NEW YORK (Reuters) – The federal corruption trial of Norman Seabrook, the former head of recent York City’s correction officers union, and Murray Huberfeld, a co-founder of defunct hedge fund Platinum Companions, came to a close on Tuesday, with arguments focusing on the credibility of prosecutors’ star witness.
That witness, Jona Rechnitz, had informed jurors in Manhattan federal courtroom that he handed $60,000 in cash stuffed in a Salvatore Ferragamo bag to Seabrook, who as soon as led the Correction Officers Benevolent Affiliation.
Rechnitz said the December 2014 payment was part of a bribery scheme through which Seabrook steered $20 million of union funds into Platinum, while Huberfeld had Platinum reimburse Rechnitz. Seabrook and Huberfeld are charged with conspiracy and fraud.
Rechnitz, a former actual estate government and one-time fundraiser for new York Metropolis Mayor Invoice de Blasio, has pleaded responsible to a corruption cost, and is cooperating with prosecutors.
Assistant U.S. Lawyer Kan Nawaday conceded that Rechnitz, by his own admission, had not been reliable prior to now.
“He is a criminal, and he’s completed horrible issues,” he mentioned.
Nonetheless, Nawaday said, Rechnitz’s testimony match with different proof, together with travel records, tens of thousands of dollars in money found in Seabrook’s residence, and the Ferragamo bag itself, on display in the courtroom.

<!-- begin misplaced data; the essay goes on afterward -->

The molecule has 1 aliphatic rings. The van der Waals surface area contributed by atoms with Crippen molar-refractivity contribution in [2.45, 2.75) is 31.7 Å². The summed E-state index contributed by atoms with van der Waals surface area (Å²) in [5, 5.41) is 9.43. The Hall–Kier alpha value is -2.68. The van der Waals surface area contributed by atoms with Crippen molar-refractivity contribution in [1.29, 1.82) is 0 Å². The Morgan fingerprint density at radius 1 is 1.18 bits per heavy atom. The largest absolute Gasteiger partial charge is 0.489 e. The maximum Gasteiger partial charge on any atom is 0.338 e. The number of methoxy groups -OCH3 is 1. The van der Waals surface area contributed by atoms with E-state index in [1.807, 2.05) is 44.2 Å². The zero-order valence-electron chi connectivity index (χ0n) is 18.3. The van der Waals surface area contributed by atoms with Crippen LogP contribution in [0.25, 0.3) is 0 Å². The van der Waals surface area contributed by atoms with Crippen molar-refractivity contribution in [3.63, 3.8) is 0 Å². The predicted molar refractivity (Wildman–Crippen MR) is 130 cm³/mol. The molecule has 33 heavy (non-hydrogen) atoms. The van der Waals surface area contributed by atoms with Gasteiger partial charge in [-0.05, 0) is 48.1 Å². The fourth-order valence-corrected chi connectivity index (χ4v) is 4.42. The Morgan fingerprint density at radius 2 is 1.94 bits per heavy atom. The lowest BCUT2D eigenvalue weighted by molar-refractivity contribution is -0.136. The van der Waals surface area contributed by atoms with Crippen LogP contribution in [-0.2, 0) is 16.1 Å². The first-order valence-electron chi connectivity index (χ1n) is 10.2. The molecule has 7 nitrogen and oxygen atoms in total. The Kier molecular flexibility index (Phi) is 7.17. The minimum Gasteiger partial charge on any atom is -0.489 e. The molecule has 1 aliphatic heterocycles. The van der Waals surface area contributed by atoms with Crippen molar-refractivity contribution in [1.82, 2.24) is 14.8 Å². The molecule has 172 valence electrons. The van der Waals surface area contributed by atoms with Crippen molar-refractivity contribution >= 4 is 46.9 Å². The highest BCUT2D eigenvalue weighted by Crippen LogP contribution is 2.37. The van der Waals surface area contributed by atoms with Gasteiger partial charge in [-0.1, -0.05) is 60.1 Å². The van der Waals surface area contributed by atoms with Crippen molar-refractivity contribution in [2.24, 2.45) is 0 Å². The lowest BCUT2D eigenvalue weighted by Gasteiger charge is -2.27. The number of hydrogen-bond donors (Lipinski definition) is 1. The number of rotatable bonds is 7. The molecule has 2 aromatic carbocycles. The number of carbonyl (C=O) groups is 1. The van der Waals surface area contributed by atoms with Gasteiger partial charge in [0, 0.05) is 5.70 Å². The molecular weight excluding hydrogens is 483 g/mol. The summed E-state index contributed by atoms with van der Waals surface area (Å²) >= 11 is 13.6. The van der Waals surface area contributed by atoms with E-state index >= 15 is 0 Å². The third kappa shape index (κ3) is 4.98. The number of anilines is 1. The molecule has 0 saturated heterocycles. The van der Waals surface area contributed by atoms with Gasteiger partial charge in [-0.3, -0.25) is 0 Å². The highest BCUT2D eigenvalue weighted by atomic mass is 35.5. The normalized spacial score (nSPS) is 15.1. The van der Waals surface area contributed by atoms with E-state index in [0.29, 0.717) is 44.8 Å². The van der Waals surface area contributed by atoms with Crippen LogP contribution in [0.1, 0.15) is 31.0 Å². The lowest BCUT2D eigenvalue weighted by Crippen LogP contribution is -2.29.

Seabrook’s lawyer, Paul Shechtman, started his argument with a litany of Rechnitz’s admitted misdeeds, which included searching for a position as police chaplain in Westchester County only in order to achieve authorities privileges and falsifying a gun permit software.
He stated Rechnitz was lying to avoid wasting himself, and that without his testimony, the remainder of the evidence was not sufficient to convict Seabrook.
“Jona is the government’s one real witness in this case,” Shechtman said.
Henry Mazurek, Huberfeld’s lawyer, equally targeted on Rechnitz.
“You can’t convict an innocent man on the premise of that man’s phrase,” Mazurek mentioned of Rechnitz.
Rechnitz’s most explosive testimony during the trial was not about Seabrook or Huberfeld, however about de Blasio. He told jurors that he routinely called de Blasio on his private telephone to ask for favors and that he obtained “results.”
De Blasio spokesman Eric Phillips on the time dismissed Rechnitz’s testimony as “reheated, repackaged accusations” and noted that state and federal prosecutors closed an investigation into de Blasio’s fundraising practices in March with out bringing any costs.
U.S. District Choose Andrew Carter is expected to instruct the jury on Wednesday. The jurors will then start deliberating.